UPDATE: POW! Entertainment has provided ComicBook.com with the statement below.
“It is truly unfortunate that Stan Lee’s name has to be involved in these continued frivolous actions which are truly nothing more than family drama.
J.C. Lee and others have unsuccessfully brought these very same arguments to court in multiple cases over the past 20 years, unfortunately, even leveling these arguments against her father when he was still alive. In those prior cases, the court system ruled in POWs favor, confirming without question POW! is the legal and proper owner of these rights. We are more than confident that this case will be promptly disposed of by the courts.
What is truly saddening for those at POW!, many of whom have been Stan’s Closest confidants, friends, and business associates for so many years, is to see his estranged daughter using Stan’s name in such a brazen and transparent effort to gain media attention and extract some financial settlement. The reality is that Stan Lee himself left specific instructions, including legal declarations, specifying that JC Lee is not to have any control, say, claim, right, or interest in or to the intellectual property that Stan left behind. Stan’s own instructions dictate that JC Lee is not to have any involvement whatsoever in the commercial development of Stan’s intellectual property. POW! is now, and always has been, Stan Lee’s company and his legacy and will be forever, the way he wanted it to be.
All of the past legal actions are a matter of public record and plainly show that the present legal action is nothing more than a perverse publicity stunt.”
The story as it was initially published is below.
Nearly one year after Stan Lee's passing, his daughter JC has sued the company her father founded immediately following his departure from Marvel in the 1990s. According to a civil complaint filed Thursday in the United States District Court for the Central District of California, Lee has filed suit against POW! Entertainment for "looting" the intellectual property the late comic iconic helped to create.
The complaint places a specific emphasis on the elder Lee's business dealings with Gill Champion and Arthur Lieberman from 2001 to 2018, where it claims the pair convinced an increasingly ailing Lee to reassign rights for various IP "on no less than 6 occassions." "...they misled Stan into believing that he could and should reassign those rights to POW! Entertainment on no less than 6 occasions, each based on convicing Stan he had retained rights that he had in fact validly assigned to Stan Lee Entertainment," the complaint reads.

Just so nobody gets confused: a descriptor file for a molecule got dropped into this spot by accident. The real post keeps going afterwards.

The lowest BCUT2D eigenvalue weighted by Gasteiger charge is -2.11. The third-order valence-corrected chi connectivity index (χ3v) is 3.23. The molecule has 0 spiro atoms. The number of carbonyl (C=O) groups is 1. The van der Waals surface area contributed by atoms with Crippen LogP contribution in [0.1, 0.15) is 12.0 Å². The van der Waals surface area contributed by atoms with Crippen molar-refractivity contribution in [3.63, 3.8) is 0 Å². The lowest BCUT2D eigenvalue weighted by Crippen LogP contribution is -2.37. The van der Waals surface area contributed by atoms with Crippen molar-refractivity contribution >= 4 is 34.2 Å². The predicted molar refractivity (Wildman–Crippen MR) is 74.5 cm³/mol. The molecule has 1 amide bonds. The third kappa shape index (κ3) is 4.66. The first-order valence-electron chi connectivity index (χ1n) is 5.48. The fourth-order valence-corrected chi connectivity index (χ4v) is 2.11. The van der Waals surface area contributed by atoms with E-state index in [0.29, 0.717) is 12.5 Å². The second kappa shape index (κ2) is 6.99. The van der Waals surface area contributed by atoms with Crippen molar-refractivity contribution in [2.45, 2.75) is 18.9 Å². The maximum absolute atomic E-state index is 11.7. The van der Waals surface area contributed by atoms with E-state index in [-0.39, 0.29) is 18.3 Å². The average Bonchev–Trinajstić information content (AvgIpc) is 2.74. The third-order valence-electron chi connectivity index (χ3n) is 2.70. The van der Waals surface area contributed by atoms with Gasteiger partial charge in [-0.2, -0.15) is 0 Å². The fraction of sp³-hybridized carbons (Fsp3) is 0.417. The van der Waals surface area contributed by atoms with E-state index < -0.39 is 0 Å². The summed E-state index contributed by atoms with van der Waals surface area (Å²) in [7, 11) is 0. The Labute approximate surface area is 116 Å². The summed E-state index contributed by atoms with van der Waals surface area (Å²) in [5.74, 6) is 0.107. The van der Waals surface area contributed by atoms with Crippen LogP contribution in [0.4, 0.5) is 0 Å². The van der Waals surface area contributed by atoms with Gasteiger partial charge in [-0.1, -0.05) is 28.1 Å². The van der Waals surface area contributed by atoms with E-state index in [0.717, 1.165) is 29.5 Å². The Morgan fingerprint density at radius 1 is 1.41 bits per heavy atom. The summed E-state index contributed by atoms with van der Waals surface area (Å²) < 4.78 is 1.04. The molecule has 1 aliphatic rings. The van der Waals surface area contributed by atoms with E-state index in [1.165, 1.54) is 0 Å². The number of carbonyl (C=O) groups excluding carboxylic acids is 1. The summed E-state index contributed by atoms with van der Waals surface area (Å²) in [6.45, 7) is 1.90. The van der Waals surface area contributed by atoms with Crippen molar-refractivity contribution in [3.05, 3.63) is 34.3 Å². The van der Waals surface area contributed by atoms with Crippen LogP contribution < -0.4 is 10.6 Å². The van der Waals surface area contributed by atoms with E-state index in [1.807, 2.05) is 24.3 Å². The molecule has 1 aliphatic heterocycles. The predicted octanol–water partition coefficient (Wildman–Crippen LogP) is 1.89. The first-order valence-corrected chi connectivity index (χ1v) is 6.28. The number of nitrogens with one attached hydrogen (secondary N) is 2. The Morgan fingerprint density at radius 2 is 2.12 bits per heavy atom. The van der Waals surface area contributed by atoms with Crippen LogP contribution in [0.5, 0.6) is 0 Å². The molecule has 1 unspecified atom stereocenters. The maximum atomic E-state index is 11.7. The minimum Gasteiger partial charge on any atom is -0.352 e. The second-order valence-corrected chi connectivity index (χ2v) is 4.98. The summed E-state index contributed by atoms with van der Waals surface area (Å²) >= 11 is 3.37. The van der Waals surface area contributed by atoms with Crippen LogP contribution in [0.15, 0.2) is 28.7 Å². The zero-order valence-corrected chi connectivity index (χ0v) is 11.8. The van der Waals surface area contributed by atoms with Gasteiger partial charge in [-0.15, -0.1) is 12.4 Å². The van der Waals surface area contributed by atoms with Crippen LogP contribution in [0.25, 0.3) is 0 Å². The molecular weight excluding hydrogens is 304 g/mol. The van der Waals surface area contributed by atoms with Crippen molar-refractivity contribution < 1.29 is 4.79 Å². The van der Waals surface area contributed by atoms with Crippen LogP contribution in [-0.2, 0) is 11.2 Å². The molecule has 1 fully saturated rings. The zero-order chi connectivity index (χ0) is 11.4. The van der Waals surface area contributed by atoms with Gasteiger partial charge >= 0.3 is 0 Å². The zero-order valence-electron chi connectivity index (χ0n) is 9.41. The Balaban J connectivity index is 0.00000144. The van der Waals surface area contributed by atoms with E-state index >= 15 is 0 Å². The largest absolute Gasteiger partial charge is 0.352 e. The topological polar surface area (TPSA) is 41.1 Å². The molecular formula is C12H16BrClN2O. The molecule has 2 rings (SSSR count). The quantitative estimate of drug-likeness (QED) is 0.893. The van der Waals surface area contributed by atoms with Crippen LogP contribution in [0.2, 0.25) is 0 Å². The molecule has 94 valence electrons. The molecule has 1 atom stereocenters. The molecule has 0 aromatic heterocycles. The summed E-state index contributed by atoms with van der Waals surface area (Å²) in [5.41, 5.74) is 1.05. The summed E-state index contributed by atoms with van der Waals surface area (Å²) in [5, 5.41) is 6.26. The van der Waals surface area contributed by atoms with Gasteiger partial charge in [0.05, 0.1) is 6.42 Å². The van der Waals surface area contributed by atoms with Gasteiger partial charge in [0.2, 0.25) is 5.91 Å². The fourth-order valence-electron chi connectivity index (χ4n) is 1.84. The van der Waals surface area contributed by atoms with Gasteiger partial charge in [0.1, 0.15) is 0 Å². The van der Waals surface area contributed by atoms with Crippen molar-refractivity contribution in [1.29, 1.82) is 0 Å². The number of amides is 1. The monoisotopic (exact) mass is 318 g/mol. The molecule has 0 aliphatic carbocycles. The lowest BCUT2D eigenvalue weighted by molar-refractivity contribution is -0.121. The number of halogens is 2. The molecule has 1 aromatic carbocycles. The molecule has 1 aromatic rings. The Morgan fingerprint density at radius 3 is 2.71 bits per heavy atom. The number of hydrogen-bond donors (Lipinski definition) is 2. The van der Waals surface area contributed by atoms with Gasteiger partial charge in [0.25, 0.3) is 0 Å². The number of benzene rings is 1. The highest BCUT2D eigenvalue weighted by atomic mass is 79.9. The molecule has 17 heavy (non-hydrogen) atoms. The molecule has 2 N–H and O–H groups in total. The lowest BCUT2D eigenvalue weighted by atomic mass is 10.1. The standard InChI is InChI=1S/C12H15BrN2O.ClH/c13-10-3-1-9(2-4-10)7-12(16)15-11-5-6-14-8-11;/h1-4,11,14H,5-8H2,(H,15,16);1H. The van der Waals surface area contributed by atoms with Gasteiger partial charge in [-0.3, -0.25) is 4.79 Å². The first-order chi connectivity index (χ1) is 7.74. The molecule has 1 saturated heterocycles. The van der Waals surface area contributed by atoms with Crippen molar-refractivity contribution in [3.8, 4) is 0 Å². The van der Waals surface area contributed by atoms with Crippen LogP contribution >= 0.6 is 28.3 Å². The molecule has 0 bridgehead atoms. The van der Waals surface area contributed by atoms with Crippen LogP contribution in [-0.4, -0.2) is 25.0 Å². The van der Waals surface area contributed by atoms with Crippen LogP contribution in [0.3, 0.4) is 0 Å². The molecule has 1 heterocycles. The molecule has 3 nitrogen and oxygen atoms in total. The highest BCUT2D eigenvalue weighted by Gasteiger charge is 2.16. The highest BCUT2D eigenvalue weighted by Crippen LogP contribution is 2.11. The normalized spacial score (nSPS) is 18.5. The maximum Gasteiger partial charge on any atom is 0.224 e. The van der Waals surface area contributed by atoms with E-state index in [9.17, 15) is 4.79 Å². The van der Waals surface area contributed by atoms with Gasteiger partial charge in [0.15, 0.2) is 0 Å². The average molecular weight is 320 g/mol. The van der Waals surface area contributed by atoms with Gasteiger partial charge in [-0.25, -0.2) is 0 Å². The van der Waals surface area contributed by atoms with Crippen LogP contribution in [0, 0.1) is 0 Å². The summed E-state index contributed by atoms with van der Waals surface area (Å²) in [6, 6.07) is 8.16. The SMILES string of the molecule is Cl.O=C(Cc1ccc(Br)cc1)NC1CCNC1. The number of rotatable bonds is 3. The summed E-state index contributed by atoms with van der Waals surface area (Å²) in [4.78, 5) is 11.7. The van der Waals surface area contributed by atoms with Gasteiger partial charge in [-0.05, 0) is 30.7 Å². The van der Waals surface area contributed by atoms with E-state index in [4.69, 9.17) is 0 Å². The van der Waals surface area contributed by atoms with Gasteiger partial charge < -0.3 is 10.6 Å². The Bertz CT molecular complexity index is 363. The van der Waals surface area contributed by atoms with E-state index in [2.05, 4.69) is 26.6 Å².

If this is all starting to sound familiar, it's because Stan himself had also filed suit against POW! in the months leading up to his death. In a quick, twist of events, Lee filed a lawsuit for a whopping $1 billion in damages before soon dropping it, saying he was "thrilled to put the lawsuit behind me, get back to business with my friends and colleagues at POW! and launch the next wave of amazing characters and stories."
It doesn't appear the new lawsuit is seeking any monetary damages per se, rather simple acknowledgement that any intellectual property created by Stan Lee is owned by his trust — for which JC serves as executor — and not POW! Entertainment. Further more, the lawsuit also states POW! should have no further access to use the late creator's "identity, image, name or likeness" in essentially all facets of marketing including "social media, copyrights, trademarks and the like."
"When Stan Lee died in November 2018, his daughter, as his only heir and Trustee of his Estate, gathered a forensic team of lawyers and accountants to investigate the facts surrounding the actions of Stan Lee's supposed partners with whom Lee had stopped communicating during the last year of his life," the complaint reads. "In so doing, it was learned the extent to which the rights to Stan Lee's intellectual property had been looted, muddied and entangled by POW! and a range of bad actors enabled by POW!."0comments
As of now, POW! has yet to offer a response to the lawsuit. JC Lee — and the Lee Family Survivor's Trust — is being represented in this matter by Beverly Hills-based attorney Jonathan D. Freund. The full lawsuit (via THR) can be read here.
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